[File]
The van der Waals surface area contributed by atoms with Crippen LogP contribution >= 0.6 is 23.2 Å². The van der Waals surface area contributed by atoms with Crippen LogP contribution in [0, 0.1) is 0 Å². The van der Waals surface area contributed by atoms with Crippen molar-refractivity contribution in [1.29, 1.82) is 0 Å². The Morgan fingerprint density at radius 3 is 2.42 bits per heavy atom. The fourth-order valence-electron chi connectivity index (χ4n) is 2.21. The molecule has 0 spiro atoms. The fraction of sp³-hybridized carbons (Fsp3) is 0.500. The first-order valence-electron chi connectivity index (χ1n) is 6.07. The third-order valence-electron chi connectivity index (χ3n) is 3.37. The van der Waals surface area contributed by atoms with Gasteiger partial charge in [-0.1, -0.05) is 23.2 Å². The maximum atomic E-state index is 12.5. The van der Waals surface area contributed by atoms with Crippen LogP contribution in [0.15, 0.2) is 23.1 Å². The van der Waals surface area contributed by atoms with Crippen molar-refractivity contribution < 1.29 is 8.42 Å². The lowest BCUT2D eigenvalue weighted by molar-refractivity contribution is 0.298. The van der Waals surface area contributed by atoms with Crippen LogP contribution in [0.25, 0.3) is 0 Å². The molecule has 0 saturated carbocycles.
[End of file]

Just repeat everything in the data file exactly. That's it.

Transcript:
The van der Waals surface area contributed by atoms with Crippen LogP contribution >= 0.6 is 23.2 Å². The van der Waals surface area contributed by atoms with Crippen LogP contribution in [0, 0.1) is 0 Å². The van der Waals surface area contributed by atoms with Crippen molar-refractivity contribution in [1.29, 1.82) is 0 Å². The Morgan fingerprint density at radius 3 is 2.42 bits per heavy atom. The fourth-order valence-electron chi connectivity index (χ4n) is 2.21. The molecule has 0 spiro atoms. The fraction of sp³-hybridized carbons (Fsp3) is 0.500. The first-order valence-electron chi connectivity index (χ1n) is 6.07. The third-order valence-electron chi connectivity index (χ3n) is 3.37. The van der Waals surface area contributed by atoms with Gasteiger partial charge in [-0.1, -0.05) is 23.2 Å². The maximum atomic E-state index is 12.5. The van der Waals surface area contributed by atoms with Crippen LogP contribution in [0.15, 0.2) is 23.1 Å². The van der Waals surface area contributed by atoms with Crippen molar-refractivity contribution < 1.29 is 8.42 Å². The lowest BCUT2D eigenvalue weighted by molar-refractivity contribution is 0.298. The van der Waals surface area contributed by atoms with Crippen LogP contribution in [0.25, 0.3) is 0 Å². The molecule has 0 saturated carbocycles.